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Tough Decisions About Classroom Blogging

When student work is exposed to the world, class dynamics can change in subtle ways. Topics that might have been spoken about freely can become muted on the web. Does a student want to refer to her sister if her sister might read about herself on a class blog? On the other hand, the faceless computer screen–even though it opens up to the world through a blog–can release opinions and narratives not expressed in a face-to-face classroom. So in a course that by its nature deals with sensitive, even confidential, material, what should be public? What private? Which talk should be hidden? And which, set free?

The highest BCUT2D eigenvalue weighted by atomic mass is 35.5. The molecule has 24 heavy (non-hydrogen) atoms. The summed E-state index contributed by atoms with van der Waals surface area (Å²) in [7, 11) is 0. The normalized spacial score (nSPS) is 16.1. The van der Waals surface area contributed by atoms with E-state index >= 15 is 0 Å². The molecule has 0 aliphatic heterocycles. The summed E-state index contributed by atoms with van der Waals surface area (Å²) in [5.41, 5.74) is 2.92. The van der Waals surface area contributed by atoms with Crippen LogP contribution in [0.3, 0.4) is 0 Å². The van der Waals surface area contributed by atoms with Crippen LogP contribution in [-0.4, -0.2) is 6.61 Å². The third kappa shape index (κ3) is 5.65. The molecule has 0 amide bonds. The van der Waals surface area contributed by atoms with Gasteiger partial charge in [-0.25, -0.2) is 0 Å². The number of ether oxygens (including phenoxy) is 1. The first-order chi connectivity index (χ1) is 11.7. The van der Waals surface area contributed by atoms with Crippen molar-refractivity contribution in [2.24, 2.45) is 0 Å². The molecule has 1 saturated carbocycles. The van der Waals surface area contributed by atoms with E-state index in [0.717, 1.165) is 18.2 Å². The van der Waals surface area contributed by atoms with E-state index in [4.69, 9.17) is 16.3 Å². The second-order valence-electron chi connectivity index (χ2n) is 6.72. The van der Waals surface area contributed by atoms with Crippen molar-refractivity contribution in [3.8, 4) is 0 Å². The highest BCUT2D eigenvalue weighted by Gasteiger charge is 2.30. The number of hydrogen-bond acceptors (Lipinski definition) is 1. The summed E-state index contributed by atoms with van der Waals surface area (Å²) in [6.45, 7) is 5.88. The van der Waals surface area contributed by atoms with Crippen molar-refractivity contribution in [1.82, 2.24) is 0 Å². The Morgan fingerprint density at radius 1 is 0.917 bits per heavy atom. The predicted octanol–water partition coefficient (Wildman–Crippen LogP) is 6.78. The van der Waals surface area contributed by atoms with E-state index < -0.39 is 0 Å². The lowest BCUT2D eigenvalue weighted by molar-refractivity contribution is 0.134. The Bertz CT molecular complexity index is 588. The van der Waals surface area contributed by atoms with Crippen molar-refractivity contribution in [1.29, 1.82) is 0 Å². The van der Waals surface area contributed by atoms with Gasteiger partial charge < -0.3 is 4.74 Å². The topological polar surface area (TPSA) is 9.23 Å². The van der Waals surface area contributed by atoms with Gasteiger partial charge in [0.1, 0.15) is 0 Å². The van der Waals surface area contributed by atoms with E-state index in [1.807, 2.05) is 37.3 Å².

Before I began to use blogs for online discussion and as a class management tools, in the mid 90’s I used my collegeďż˝s internal server to store handouts and to share students’ paper drafts and journals. To have a way to share paperless drafts and a place to store information seemed miraculous at first, and I loved pouring over my students’ paper and journals online after midnight, ready to go into class prearmed with their insights. But the server went down frequently, was inaccessible to students when they were off campus, and eventually, (after an upgrade) was unwilling to talk nicely with my Mac at home.

I’d only been using a classroom blog for a semester and that in a very tentative way, when I launched my course, Writing to Heal, in spring 2003. The class server had been restricted to class members, and I’d never had to confront wider privacy issues when students shared their work there, but launching a class blog, would place my students on a wider stage–just when I wanted to offer them confidentiality.

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